Janelle Wong is an Associate Professor of American Studies and the Director of Asian American Studies at University of Maryland in College Park, MD. Her research focuses on race, immigration, and political mobilization. Dr. Wong is the author of Democracy’s Promise: Immigrants and American Civic Institutions (2006, University of Michigan Press) and co-author of two books on Asian American politics. She is currently working on a book about the impact Asian American and Latino evangelical Christians will have on the traditional conservative Christian movement and immigrant political participation. Recently, PRRI had the opportunity to speak with Dr. Wong in depth about some of the 2014 American Values Survey’s findings on Asian Americans.
This Thursday, Mitt Romney will accept the GOP’s nomination as the 2012 Republican Party candidate. In his speech, however, Romney will have a significant challenge: discussing his Mormon faith without delving into the specifics of Mormon theology. In other words, he will need to employ the familiar rhetoric of civil religion. However, a misstep could damage the support among white evangelical Protestants that he has taken more than a year to build up:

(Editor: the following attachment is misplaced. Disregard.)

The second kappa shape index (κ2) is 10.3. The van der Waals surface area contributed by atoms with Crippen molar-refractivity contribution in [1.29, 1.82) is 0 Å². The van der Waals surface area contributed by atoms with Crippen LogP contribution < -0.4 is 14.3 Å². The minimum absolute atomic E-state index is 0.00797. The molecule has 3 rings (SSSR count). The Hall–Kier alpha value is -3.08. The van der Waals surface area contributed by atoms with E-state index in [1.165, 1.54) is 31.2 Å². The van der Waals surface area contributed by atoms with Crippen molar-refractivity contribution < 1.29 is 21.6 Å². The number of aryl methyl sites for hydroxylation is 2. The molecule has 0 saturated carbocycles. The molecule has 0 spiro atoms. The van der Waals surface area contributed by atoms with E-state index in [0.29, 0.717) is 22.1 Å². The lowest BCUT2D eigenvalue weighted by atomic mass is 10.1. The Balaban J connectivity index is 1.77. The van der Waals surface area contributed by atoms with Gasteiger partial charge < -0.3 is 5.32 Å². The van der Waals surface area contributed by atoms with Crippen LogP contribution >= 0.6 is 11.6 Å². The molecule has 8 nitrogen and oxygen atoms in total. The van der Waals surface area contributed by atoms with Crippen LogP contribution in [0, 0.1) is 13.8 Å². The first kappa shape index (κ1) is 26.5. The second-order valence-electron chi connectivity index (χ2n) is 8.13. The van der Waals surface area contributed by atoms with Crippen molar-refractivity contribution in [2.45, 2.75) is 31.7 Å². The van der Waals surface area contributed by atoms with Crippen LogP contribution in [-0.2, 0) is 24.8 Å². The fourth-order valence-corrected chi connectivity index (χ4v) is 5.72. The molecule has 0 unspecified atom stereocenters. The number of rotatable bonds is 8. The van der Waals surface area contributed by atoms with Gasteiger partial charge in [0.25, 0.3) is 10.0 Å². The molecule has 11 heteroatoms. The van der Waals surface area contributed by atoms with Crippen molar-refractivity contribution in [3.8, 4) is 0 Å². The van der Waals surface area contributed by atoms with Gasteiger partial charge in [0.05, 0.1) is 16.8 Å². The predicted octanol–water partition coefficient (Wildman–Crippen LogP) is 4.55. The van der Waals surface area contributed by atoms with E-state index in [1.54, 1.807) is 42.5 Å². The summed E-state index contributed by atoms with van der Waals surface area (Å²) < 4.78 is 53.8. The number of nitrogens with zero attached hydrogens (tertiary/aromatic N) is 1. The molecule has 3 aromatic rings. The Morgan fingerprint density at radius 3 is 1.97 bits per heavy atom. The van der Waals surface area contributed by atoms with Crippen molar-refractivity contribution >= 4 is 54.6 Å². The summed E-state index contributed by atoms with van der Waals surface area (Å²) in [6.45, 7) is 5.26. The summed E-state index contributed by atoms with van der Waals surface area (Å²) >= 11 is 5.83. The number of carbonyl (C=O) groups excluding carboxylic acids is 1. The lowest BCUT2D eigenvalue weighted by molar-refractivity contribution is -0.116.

It’s clear that Romney will need to talk about his faith this week. White evangelical Protestant voters nearly unanimously (93 percent) agree that it’s important for a presidential candidate to have strong religious beliefs, while almost 8-in-10 (78 percent) Republican voters and two-thirds (67 percent) of voters overall hold the same belief. For some of these voters, however, mere religiosity is not enough: over one-third (39 percent) of white evangelical Protestant voters and nearly 1-in-5 (19 percent) voters overall who say that it’s important for a presidential candidate to have strong religious beliefs also say they would be less likely to vote for a candidate who had strong beliefs if those beliefs were very different from their own. Worryingly for Romney, two-thirds (68 percent) of white evangelical Protestants say that Romney’s Mormon faith is different from their own.
To read the full piece, head to “Figuring Faith,” Dr. Robert P. Jones’ Washington Post blog.